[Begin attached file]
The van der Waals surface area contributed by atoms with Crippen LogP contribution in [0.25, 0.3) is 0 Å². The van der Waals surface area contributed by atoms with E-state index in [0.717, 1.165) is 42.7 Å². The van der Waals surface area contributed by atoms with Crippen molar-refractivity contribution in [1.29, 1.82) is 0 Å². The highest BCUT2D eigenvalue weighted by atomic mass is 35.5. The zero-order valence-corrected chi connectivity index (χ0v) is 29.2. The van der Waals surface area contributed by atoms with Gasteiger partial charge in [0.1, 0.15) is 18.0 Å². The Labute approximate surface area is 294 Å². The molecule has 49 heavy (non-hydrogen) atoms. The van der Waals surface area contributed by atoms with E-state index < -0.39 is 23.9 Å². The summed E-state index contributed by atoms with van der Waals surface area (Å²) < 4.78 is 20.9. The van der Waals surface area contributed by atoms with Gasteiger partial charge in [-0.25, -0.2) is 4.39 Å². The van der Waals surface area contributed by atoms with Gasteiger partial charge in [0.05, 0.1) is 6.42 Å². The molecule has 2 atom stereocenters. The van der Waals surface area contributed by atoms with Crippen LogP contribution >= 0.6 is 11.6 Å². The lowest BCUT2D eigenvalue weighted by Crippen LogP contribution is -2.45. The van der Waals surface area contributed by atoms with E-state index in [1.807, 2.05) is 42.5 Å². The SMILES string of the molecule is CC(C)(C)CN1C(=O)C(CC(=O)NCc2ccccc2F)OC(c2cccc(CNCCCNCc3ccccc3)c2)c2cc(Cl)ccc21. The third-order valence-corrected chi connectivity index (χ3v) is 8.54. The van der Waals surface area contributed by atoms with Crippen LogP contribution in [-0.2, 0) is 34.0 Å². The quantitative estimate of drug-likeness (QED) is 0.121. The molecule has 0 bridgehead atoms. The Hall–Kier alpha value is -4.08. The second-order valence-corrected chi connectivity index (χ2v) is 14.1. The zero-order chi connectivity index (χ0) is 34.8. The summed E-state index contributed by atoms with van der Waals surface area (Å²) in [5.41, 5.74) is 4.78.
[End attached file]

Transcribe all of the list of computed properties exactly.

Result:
The van der Waals surface area contributed by atoms with Crippen LogP contribution in [0.25, 0.3) is 0 Å². The van der Waals surface area contributed by atoms with E-state index in [0.717, 1.165) is 42.7 Å². The van der Waals surface area contributed by atoms with Crippen molar-refractivity contribution in [1.29, 1.82) is 0 Å². The highest BCUT2D eigenvalue weighted by atomic mass is 35.5. The zero-order valence-corrected chi connectivity index (χ0v) is 29.2. The van der Waals surface area contributed by atoms with Gasteiger partial charge in [0.1, 0.15) is 18.0 Å². The Labute approximate surface area is 294 Å². The molecule has 49 heavy (non-hydrogen) atoms. The van der Waals surface area contributed by atoms with E-state index < -0.39 is 23.9 Å². The summed E-state index contributed by atoms with van der Waals surface area (Å²) < 4.78 is 20.9. The van der Waals surface area contributed by atoms with Gasteiger partial charge in [-0.25, -0.2) is 4.39 Å². The van der Waals surface area contributed by atoms with Gasteiger partial charge in [0.05, 0.1) is 6.42 Å². The molecule has 2 atom stereocenters. The van der Waals surface area contributed by atoms with Crippen LogP contribution >= 0.6 is 11.6 Å². The lowest BCUT2D eigenvalue weighted by Crippen LogP contribution is -2.45. The van der Waals surface area contributed by atoms with E-state index in [1.807, 2.05) is 42.5 Å². The SMILES string of the molecule is CC(C)(C)CN1C(=O)C(CC(=O)NCc2ccccc2F)OC(c2cccc(CNCCCNCc3ccccc3)c2)c2cc(Cl)ccc21. The third-order valence-corrected chi connectivity index (χ3v) is 8.54. The van der Waals surface area contributed by atoms with Crippen LogP contribution in [-0.2, 0) is 34.0 Å². The quantitative estimate of drug-likeness (QED) is 0.121. The molecule has 0 bridgehead atoms. The Hall–Kier alpha value is -4.08. The second-order valence-corrected chi connectivity index (χ2v) is 14.1. The zero-order chi connectivity index (χ0) is 34.8. The summed E-state index contributed by atoms with van der Waals surface area (Å²) in [5.41, 5.74) is 4.78.